EghtesadOnline: Ratings agency Capital Intelligence Ratings (CI Ratings) says in a recent report on Iran’s insurance industry that growth in premiums has looked strong in the nominal view in recent years, but less so in an inflation-adjusted perspective, as real growth was achieved only in two recent years (FYE 2015 and FYE 2017).
This improvement was driven by the development of non-life sector, which contributed 66% to total premiums in FYE 2017 but registered the slowest growth among all segments, the report on CI’s website says.
The still nascent life insurance portfolio, in contrast, could achieve strong growth in both nominal and inflation-adjusted aspects, CI’s website reported.
Since June 2009, individual insurers are generally allowed to calculate the price for various lines of business. It is important, however, to understand that a substantial part of premium setting—wherein some experts believe about 70% of business, such as motor third-party liability, health and commercial business—is directly or indirectly priced by the government, Financial Tribune reported.
The life insurance business showed the highest average growth ratio of 36.9% in FYE 2014–17, which led to an increase in its portfolio share to 13.5% in FYE 2017 from 9.1% in FYE 2014.
In the Sixth Five-Year Development Plan, policymakers are expected to pursue a sharp rise in life insurance with a targeted portfolio share of 50% and promote life insurance. Additionally, the foundation of specialized life insurers is believed to support the sales of life policies.
Life products are available in four categories of universal life, term life, endowment policies and payment protection insurance.
However, in CI’s view, the recent interest rate cuts will put high pressure on the sale of life insurance products. Based on the ratification of the Money and Credit Council from 5 July 2017, banks are mandated to lower long-term deposit rates from 18% to 15% with short-term rates set at approximately 10%.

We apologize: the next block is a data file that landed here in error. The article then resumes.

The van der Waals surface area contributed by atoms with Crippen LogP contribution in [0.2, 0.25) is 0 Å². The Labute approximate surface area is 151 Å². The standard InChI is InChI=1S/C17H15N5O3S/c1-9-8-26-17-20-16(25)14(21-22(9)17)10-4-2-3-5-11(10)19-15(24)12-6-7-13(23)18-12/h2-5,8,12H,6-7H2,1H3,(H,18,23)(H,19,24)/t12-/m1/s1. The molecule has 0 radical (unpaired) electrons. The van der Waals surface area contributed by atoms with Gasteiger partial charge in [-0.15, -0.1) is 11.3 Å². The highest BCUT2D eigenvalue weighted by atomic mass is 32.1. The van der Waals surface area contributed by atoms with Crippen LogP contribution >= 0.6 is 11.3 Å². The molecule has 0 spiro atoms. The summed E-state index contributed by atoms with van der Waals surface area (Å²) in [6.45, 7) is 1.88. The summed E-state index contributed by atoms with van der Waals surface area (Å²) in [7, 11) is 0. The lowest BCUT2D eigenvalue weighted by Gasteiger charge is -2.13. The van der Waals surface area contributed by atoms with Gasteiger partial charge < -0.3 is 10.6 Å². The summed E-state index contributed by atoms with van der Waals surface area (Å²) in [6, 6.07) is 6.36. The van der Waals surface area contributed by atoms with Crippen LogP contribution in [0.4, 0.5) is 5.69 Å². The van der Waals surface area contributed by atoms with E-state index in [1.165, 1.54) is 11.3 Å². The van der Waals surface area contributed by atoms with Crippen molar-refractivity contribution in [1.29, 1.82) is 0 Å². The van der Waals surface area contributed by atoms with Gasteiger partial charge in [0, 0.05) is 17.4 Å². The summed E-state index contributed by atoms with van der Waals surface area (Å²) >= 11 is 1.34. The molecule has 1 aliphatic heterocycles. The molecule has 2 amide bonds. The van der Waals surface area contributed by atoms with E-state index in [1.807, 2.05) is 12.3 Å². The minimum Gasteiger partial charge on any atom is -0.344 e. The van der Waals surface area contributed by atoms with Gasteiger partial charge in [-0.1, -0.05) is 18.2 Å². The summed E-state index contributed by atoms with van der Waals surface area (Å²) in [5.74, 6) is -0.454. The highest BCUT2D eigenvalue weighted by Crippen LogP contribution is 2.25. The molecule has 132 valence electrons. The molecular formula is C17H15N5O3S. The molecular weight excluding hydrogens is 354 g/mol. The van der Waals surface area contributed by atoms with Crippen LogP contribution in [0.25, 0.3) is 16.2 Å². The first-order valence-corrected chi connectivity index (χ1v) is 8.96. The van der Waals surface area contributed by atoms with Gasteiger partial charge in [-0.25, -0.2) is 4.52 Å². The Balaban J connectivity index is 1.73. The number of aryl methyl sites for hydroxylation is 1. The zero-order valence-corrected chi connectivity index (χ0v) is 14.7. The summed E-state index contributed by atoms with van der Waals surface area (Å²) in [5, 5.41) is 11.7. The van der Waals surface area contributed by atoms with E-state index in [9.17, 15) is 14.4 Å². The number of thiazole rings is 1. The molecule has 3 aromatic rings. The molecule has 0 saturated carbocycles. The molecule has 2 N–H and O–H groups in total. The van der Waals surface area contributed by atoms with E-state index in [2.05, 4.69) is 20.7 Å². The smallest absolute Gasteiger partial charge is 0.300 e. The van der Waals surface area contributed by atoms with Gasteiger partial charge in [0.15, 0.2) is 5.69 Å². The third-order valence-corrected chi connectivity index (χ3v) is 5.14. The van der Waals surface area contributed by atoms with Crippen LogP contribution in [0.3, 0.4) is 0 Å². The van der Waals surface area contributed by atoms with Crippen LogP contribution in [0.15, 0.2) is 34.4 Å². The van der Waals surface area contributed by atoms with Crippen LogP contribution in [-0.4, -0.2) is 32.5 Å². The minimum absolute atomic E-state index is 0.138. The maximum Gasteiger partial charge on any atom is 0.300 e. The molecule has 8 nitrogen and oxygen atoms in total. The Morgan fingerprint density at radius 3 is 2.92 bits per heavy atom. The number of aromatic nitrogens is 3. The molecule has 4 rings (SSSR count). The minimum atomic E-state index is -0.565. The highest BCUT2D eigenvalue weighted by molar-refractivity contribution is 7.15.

In this respect, it is important to understand that generally insurance companies are mandated to invest 30% of their resources in bank deposits. Another issue is that other investment options for insurance companies are limited, due to the underdevelopment of the capital market.
Because of the interest rate cuts, the access of insurance to return on investment to support the interest rates offered to life policyholders on endowments and universal life has now been limited.
Besides life, health insurance is the other line of business that showed a substantial average growth rate of 28.8% over FYE 2014-17. With a premium share of 23.3%, health insurance is the second largest line of business following motor business with 44.4%.
The success of private health insurance is related to the increasing demand for healthcare services and the insufficient coverage offered by state entities. However, health insurance has suffered from a continued high loss ratio over the past four years of about 95% on average, which is second to the loss-making motor third-party business with about 102%.
Health insurance suffers from the fact that more than 30% of all paid claims are related to this sector. Additionally, the claims management process is costly and burdensome, especially in the absence of well-functioning professional third-party administrators.
CI has noted that many insurance companies are covering group health policies of big organizations, although this business will hardly be profitable.
However, market experience shows that insurers are sometimes obliged to cover this business to get access to other more profitable business, as group health insurance forms part of a larger insurance package for the same organization.
The clearly dominant line of business remains motor business, with a portfolio share of 44.4% in FYE 2017, with the bulk being motor third-party liability (MTPL), the remainder being physical damage.
MTPL is a highly standardized product and is obligatory for all those who own or drive a vehicle. It is burdened with high payments partly because of ‘blood money’ (fatal accidents) and high payments to the police, Health Ministry and Bodily Injury Indemnity Fund.